• Ben Kitay

Is There Really a Difference in Doing Business with Coke or with Pepsi


Our clients tell us the following.


· Pepsi people are easier to deal with. They speak in plain English. They solve problems without too much bureaucracy. They accept fault for problems and try to quickly solve them.


· Coke people have layers of bureaucracy to deal with. They speak in Coke-speak, not plain English, like robots.


It’s true that Coke people have a script they follow when they talk to customers. But that script makes them very predictable, which, in my line of work, makes it a relatively simple matter to gain leverage in a negotiation. So, I say “keep on robotting”.


· Pepsi lacks a popular competitor to Sprite. That’s a fair criticism. Sprite is a top ten soft drink. Pepsi’s Sierra Mist, around since 1999 is not a share leader.

· Coke really shows up at contract time. Otherwise, not much.

· Ditto for Pepsi.


· When switching from Coke to Pepsi, no change in beverage sales is recorded. Ever. The horror stories are made up by Coke. Plenty of chains compete very well with Pepsi as their soft drink supplier.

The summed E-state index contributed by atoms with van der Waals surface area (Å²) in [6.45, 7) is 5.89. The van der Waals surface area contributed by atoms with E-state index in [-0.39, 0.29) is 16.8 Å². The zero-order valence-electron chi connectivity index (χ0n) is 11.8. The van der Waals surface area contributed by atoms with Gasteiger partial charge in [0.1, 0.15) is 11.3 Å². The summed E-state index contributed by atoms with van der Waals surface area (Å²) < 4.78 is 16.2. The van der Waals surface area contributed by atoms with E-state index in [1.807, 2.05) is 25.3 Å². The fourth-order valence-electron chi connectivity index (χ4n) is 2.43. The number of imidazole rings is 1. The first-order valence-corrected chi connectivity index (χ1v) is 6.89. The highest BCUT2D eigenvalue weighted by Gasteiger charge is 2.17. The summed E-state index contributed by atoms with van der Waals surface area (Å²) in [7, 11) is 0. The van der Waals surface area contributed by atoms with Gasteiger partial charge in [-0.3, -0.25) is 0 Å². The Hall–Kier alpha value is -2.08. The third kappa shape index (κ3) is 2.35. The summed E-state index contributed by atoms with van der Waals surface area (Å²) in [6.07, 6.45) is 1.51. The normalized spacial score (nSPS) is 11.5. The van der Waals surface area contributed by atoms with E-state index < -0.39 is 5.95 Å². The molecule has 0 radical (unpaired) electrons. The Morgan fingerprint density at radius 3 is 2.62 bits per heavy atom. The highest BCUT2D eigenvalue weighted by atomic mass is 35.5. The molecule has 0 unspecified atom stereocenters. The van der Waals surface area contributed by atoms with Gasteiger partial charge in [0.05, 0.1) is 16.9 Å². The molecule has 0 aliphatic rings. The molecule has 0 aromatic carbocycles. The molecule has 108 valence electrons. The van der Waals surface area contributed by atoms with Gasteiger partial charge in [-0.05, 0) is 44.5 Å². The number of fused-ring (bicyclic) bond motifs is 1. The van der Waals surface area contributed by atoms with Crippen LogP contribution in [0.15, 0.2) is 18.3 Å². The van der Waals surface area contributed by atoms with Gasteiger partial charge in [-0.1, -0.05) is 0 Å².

· Until recently, all you heard from Coke was how great Freestyle is. No more.

· Pepsi does not push equipment or equipment types. They just want to sell more drinks.


To be fair, Coke has recently realized that Freestyle has a relatively narrow application. It seems they have stopped pushing it on chains where it does not belong. Some evidence of this was the Coke booth at the recent National Restaurant Association show in Chicago. Coke moved Freestyle outside the booth to an adjacent wall instead of featuring it inside the booth.


· Both Coke and Pepsi show up with too many people and too many pages. Clients say it would be better to have conversations instead of every meeting being scripted and played out in a fifty-page deck.


It seems there is not a lot of difference between Coke and Pepsi as far as our clients' experience goes. Both have market share that makes them equally acceptable as an exclusive beverage partner. Both use large decks to script their customer interactions. Both will promise a lot at contract time and deliver little until the next contract negotiation.


Until one or the other start convincing customers that there is real, sustainable, measurable value being added, take the best financial deal.


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